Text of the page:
The HECM is a non-recourse loan, which means that FHA will cover any shortage if you owe more than the home is worth at the time of repayment.
Proceeds have no impact on income taxes, Medicare, or Social Security retirement benefits.
If you’d like more information about how the loan works, check out the video below.
What is a HECM Reverse Mortgage Used For?
The HECM is versatile and customizable, so it can be used to accomplish a lot of things. Your lender can tailor it based on your individual financial needs and goals.
Proceeds are available as a lump sum, line of credit, monthly income, or some combination of all of these options. Seniors commonly use the proceeds to:
- Eliminate existing mortgage payments
- Eliminate other debts, such as credit cards, medical bills, and auto loans
- Finance home improvements
- Pay for medical bills
- Supplement retirement income
- Increase liquid retirement assets
- Set up a rainy day or emergency fund
- Plan for long-term care
You’re free to use the funds for whatever you like.
You’re also free to restructure your HECM years down the road with a phone call to your lender. For example, if you need to change your line of credit into a monthly paycheck, you can do that quickly and easily by calling your lender and paying a nominal $20 change fee.
HECM for Purchase
Many seniors also use a HECM to finance a home purchase without a mortgage payment. In my opinion, this is one of the best-kept secrets of the mortgage industry. There are two great reasons to finance a home purchase this way:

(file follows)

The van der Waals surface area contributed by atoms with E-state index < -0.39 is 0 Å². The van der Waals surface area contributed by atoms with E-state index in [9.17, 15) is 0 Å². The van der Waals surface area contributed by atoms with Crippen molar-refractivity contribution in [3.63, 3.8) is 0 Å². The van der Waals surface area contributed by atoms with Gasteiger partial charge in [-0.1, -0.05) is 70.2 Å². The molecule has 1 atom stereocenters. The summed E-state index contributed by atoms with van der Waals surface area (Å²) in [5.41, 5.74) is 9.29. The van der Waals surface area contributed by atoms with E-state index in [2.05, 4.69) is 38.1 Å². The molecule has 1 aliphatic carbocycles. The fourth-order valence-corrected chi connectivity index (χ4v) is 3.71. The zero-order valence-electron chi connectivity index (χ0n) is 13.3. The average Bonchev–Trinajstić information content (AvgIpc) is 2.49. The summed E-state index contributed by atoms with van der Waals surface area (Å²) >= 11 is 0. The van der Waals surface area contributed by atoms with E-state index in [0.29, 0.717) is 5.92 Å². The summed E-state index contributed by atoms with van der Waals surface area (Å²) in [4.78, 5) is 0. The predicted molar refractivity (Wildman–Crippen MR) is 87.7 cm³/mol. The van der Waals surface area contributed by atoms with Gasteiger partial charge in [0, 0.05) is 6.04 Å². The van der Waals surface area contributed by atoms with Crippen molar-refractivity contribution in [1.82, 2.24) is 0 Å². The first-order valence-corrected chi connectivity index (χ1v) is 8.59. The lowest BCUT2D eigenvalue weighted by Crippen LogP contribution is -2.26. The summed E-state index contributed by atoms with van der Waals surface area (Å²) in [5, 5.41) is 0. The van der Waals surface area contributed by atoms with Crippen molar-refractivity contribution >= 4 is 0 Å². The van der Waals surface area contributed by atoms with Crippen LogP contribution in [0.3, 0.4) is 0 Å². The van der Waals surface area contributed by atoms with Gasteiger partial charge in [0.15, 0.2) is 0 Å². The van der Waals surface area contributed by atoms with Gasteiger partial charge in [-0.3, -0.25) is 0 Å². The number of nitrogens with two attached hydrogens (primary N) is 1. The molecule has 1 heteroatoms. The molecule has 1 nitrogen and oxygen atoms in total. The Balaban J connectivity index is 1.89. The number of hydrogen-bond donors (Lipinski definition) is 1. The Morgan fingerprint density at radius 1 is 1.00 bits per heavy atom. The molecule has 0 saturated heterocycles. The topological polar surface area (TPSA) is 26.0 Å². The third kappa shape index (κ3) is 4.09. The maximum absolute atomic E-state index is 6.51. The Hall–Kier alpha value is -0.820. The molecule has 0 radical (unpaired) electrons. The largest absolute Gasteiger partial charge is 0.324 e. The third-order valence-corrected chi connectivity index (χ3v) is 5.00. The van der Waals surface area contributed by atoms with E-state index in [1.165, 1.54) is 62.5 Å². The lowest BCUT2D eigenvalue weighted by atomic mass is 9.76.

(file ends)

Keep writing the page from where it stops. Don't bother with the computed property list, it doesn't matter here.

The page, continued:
- Increased purchasing power – You don’t need to pay cash to avoid a mortgage payment. The lender can finance part of the purchase price, which means you can purchase more home than you could otherwise afford with just cash.
- Keep more cash in the bank – Because you can finance part of the purchase price, you don’t need to pay 100% cash to avoid a mortgage payment. This keeps more cash in the bank to fund your retirement.
How this works is pretty simple: you bring your down payment (plus any closing costs) and the bank finances the rest with no monthly mortgage payment. Your obligation is to live in the home and pay your property charges.
The down payment for a purchase HECM varies depending on age, home purchase price, and current interest rates. If you’d like to estimate a down payment, check out our purchase calculator.
A home equity conversion mortgage is best for seniors who don’t plan to move anytime soon, but it doesn’t keep you from moving in the future if you need to. You’re not locked into your home when you get a HECM. If circumstances change and you need to sell in the future, you’re free to do so. There are no prepayment penalties or limitations on selling.
Upfront and Ongoing Costs
A HECM is a home loan, so there are costs associated with getting one. The costs fall into two buckets: interest and closing costs. We’ll cover more details on both next.